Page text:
In addition to personalized T.V. screens, Duncan explains that the newly refurbished 737 comes with leather seats for every passenger, including economy class.
Guam – United Airlines has introduced their newly renovated fleet of 737’s here on Guam.
Just how much of an investment is this? Charles Duncan, senior Vice President of technical operations, says the fleet includes 11 planes— Eight ‘737-800’ which hold 166 seats and four ‘737-700’ which hold 118 seats. Duncan says a new 737 costs about 70 million dollars.
“We have 11 airplanes that live here so you can think about that as being like a $770 million investment in Guam and there gonna be here for 20 years or more, it may not be the exact kind of airplanes, well move them in and out but that’s a massive amount of capital that we have invested in Guam because we believe in Guam and the tourism market here,” said Duncan.
It’s been nearly 15 years since United upgraded their fleet of 737’s.
“And those airplanes were here for about 15 years and we were not able, for a lot of reasons, to make investments in those aircraft because we were constantly flying them. One of the big enhancements we’ve done [is] we had video screens right here that were shared every third or fourth row, and on the mainland this airplane had video screens at every seat and so we really wanted to bring the best product that we have in the mainland U.S. here and to Guam,” said Duncan.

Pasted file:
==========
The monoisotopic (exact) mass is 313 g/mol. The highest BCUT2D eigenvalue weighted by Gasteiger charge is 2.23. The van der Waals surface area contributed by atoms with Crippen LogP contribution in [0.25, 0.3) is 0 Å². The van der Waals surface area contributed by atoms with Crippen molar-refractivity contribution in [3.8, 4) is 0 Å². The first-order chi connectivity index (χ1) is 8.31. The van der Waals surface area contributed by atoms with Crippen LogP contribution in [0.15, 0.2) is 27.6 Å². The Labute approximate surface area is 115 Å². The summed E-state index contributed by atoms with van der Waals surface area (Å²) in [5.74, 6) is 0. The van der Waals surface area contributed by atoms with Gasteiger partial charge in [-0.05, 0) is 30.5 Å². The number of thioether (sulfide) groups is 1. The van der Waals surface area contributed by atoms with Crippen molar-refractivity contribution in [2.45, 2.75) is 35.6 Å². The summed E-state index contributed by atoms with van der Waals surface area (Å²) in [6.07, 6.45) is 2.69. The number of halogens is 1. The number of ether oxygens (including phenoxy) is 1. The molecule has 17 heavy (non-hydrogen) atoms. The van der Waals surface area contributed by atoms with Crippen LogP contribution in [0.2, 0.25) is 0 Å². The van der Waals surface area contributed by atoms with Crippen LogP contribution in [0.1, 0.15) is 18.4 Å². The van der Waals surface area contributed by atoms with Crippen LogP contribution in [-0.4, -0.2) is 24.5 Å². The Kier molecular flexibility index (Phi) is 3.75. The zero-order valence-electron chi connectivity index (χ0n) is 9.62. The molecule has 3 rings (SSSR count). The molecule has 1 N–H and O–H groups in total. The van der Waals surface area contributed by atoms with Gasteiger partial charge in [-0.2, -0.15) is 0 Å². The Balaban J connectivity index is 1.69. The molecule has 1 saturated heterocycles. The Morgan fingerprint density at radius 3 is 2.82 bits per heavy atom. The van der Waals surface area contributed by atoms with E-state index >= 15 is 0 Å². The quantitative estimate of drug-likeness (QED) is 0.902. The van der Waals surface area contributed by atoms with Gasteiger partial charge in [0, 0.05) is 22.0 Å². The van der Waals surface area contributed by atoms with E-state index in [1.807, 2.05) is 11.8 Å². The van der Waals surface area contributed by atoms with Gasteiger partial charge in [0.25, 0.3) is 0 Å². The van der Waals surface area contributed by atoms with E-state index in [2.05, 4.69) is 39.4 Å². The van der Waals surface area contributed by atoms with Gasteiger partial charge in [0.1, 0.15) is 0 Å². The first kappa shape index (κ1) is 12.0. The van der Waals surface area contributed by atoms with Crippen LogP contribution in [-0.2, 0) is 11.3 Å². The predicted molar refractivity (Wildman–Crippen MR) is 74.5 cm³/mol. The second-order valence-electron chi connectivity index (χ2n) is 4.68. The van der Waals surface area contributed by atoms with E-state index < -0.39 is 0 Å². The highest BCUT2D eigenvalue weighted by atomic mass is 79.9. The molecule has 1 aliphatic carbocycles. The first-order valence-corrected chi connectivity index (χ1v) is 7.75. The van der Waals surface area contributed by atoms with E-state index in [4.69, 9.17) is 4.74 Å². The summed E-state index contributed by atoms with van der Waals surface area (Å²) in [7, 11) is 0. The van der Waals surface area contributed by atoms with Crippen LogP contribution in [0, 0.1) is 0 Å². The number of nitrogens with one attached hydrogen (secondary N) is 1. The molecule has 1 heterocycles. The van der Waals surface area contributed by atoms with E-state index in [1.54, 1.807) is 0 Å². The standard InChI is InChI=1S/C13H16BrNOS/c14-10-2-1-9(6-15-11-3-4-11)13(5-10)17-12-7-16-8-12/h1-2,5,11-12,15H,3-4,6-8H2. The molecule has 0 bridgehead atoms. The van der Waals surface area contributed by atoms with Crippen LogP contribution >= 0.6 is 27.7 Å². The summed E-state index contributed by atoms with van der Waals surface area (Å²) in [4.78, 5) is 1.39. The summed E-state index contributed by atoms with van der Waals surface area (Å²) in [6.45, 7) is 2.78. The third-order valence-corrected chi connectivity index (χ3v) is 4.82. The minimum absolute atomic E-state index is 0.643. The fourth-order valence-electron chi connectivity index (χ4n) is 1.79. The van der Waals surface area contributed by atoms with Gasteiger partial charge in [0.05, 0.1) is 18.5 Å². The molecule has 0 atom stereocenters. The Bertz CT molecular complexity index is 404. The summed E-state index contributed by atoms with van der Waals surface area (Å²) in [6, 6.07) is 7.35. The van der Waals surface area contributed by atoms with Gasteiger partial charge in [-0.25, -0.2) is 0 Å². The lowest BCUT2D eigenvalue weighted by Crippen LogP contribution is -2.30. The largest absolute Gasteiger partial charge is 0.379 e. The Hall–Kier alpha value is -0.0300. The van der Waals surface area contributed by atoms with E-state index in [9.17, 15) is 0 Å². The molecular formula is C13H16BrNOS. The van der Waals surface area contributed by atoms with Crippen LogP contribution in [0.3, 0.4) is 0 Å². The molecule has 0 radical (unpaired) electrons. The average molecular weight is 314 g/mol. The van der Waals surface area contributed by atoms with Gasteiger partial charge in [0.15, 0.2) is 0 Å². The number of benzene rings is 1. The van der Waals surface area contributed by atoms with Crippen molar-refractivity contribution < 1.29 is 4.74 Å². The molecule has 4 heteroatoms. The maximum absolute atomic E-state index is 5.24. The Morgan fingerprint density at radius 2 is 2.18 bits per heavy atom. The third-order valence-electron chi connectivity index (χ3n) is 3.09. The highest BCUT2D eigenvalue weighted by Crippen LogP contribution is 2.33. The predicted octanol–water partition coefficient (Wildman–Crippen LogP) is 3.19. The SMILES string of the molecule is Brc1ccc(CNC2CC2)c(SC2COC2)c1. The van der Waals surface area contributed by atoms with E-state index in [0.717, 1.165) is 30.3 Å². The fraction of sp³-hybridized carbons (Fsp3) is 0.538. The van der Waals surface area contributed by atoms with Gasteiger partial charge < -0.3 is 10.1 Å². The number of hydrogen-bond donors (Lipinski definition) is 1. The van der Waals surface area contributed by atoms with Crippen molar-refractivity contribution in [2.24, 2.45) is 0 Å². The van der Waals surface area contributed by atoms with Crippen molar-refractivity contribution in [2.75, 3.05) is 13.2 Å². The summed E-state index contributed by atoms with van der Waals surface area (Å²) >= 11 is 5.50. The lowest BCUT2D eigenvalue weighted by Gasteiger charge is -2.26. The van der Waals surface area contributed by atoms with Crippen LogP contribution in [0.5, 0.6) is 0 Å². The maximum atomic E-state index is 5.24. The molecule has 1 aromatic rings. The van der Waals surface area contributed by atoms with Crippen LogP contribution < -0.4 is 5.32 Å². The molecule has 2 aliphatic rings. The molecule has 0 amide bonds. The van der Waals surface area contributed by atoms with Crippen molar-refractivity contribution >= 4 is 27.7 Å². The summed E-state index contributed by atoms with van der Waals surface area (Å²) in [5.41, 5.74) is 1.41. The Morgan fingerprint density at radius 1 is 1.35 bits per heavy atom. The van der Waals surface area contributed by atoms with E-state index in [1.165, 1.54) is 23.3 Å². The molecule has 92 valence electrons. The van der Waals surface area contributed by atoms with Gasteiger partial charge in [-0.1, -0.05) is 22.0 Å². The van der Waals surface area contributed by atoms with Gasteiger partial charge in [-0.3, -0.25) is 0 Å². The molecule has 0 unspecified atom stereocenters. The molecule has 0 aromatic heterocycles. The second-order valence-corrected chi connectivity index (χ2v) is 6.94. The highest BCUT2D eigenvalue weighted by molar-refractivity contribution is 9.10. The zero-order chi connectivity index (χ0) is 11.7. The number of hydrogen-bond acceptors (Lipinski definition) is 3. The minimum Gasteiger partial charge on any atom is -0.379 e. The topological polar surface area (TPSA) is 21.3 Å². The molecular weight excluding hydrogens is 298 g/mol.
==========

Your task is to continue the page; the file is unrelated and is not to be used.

In addition to personalized T.V. screens, Duncan explains that the newly refurbished 737 comes with leather seats for every passenger, including economy class. Some planes also come equipped with a stretcher to carry patients from Guam to their destination or vice versa. Duncan says the presence of a stretcher is unique and a big investment to united fleet in the Micronesian area. Sam Shinohara, United’s managing director of operations for Guam and Micronesia, explains the unique nature of the stretchers.
Shinohara says “quite frankly, we are the only carrier that serves the Guam market that does this as well and this is really a big deal for us, it takes a ton of coordination to make it happen, these things don’t just happen, there’s a lot of coordination with doctors, with nurses, the hospital, with the receiving hospital, with our maintenance team to get it setup with the airport folks to make sure we handle it appropriately.”
Shinohara says Guam’s old fleet of planes was taken to a hangar and stripped down where they will be refurbished and recycled back into the marketplace.